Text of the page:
He stared at the statue in front of him.
“I met her,” he continued.
He managed a small smile. Even though the smile on the statue in front of him was a pale shadow of the real thing, it was still so contagious.
“Who?” asked the Guardian.
Seriously? I’m staring right at her.
“Kathryn,” Ben said. “And she…” He shook his head, chuckling. “She was so hard on me, gave me the worst time in the world. She saw all my flaws so fast and wouldn’t stop picking at them, tearing them apart. She didn’t let me hide. Shias, he… he’s such a great guy. But he’s kind of a pain, sometimes. He makes things too easy. Because he doesn’t ask you to change, he doesn’t point out what’s wrong with you. He just steps right in and covers for you. He’ll carry everyone on his shoulders and never complain about it. But…” He sighed. “That just makes it way too easy to coast through life, as long as you’re next to him. Shias never, as long as we’ve been friends, he’s never pointed out a single thing wrong with me. He’s never complained, never told me to shape up, never blamed anyone for anything unless he was blaming himself. And that’s exactly what I didn’t realize I didn’t need.”
The Guardian was silent. But Ben couldn’t be silent, not now that all of these thoughts were pouring out of him for the first time.
“Kathryn was the total opposite of that. She went after me, all the time, over every little thing. It was annoying, and frightening, and embarrassing, because she’d do it in public too, in the middle of club sessions, around all our friends, just needle me about this and that. But…” Ben smiled. “She never pushed me away. She always picked me apart, but she also always greeted me with a smile, always sat next to me, started walking to and from school with me… she’s what I always needed. Because she…” He shook his head, turning away from the statue. It felt so wrong to look at a pale imitation of Kathryn. “She makes me better. And she makes me want to be better. She pushes and pushes and pushes, but she never gives up on me, even when it’s the five thousandth time saying ‘honestly, Benjamin!’ I don’t know why she believes in me. But her voice, even when she’s totally tearing me apart, it’s the best sound in the world. I…”
The statues all around swept away, leaving Ben in just the empty white void. He chuckled nervously, rubbing the back of his neck.
“I know I’m the weakest link. But I also know I’ve gotten at least a little bit better. And I’m here because… because I know the most amazing girl in the universe believes in me. And that makes me want to be who she believes I can be.” He tapped out a brief rhythm on his waist with his hands, then looked up, smiling confidently. “Fear’s not a close friend. He’s a terrible enemy I can’t seem to shake. I’m so scared of so much, and all of this has been so hard for me, but… I think that’s the right sign. I take it as proof that I’m exactly where I’m supposed to be.”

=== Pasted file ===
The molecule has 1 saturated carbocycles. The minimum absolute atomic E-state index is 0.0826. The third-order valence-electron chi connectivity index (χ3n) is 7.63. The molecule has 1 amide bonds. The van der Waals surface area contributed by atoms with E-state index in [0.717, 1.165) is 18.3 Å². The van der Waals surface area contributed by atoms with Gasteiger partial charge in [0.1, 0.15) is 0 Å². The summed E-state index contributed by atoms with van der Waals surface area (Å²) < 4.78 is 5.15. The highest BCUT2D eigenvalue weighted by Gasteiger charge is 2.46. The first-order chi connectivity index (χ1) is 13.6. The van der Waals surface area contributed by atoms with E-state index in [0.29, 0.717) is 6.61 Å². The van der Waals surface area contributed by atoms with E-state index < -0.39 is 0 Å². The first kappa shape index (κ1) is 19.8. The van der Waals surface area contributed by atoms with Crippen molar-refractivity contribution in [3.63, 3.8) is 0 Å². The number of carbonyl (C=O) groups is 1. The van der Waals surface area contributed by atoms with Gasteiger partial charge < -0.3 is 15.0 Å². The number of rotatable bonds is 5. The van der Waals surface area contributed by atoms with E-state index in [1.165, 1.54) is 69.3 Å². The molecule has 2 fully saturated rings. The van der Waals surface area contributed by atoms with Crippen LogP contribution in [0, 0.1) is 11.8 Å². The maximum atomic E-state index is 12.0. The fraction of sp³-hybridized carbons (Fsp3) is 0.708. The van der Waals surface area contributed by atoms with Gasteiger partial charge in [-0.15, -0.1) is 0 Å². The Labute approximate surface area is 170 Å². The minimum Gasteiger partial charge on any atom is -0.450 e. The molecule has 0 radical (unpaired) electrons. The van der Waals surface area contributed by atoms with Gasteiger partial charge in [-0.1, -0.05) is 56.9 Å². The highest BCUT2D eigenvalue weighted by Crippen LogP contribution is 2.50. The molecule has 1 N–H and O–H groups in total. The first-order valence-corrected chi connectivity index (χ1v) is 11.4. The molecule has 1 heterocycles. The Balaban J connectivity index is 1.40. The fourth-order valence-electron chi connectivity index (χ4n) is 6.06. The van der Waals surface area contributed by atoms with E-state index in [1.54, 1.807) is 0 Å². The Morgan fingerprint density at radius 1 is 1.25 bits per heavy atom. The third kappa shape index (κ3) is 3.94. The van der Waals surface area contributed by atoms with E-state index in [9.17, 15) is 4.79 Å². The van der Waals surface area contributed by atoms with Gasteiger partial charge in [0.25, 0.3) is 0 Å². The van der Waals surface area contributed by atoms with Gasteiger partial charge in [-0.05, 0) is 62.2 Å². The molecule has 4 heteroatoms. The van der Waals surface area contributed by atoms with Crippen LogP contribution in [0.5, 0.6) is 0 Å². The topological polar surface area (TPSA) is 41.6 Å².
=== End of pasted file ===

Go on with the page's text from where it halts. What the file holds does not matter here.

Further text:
“Pray that I’m not found wanting?” Kathryn asked to the empty white void. “Wanting of what? If you’re worried I’m gonna mess with the memories you’re guarding, don’t worry about that. I just want to help my friends.”
“That’s all you want?” the Guardian asked, his disembodied voice coming from all sides. “Despite all you could want, considering your life?”
A pale mist swirled through the air, and soon coalesced into statues, stone imitations of Kathryn’s home, with stone imitations of her parents sitting outside. It was a small house. From where she stood, Kathryn could see the first-floor window with the broken lock that she often used to break into her own home when she forgot her key.
The mists also formed, on either side, massive, towering Manors of prominent mage families.
“Seriously?” Kathryn asked, hands on her hips. “Playing the economic angle? So my family doesn’t have a lot of money. So what? We get by. What more do we need? And I’ll be just fine when it’s time for me to live on my own, thank you very much. I don’t need a fancy mansion.”
The houses rolled away into mist, reforming into new images, once again comparing. In the center was the Literature Club room. To the left was the dance studio where Kathryn had taken private lessons as a kid, and to the right the gym where she’d learned – and now taught part-time – gymnastics.
“You abandoned your passions for the sake of a friend,” said the Guardian.
Kathryn snorted. “Don’t be so dramatic,” she said. “I stuck by my girl. What else would I do? If you’d seen the way her eyes lit up when she said she wanted to start a Literature Club, you would’ve joined, too. Besides, I didn’t abandon anything. I fell in love with something brand new.” She grinned. “And if you want to know, Shana and I both have been using the club for research! We’re gonna hit it big with our own stories someday. So we’ve gotta study all our favorites! Maybe writing, maybe some other medium, but we see the power really good stories have on people, the power they have on us. We want to help inspire and uplift others, too.”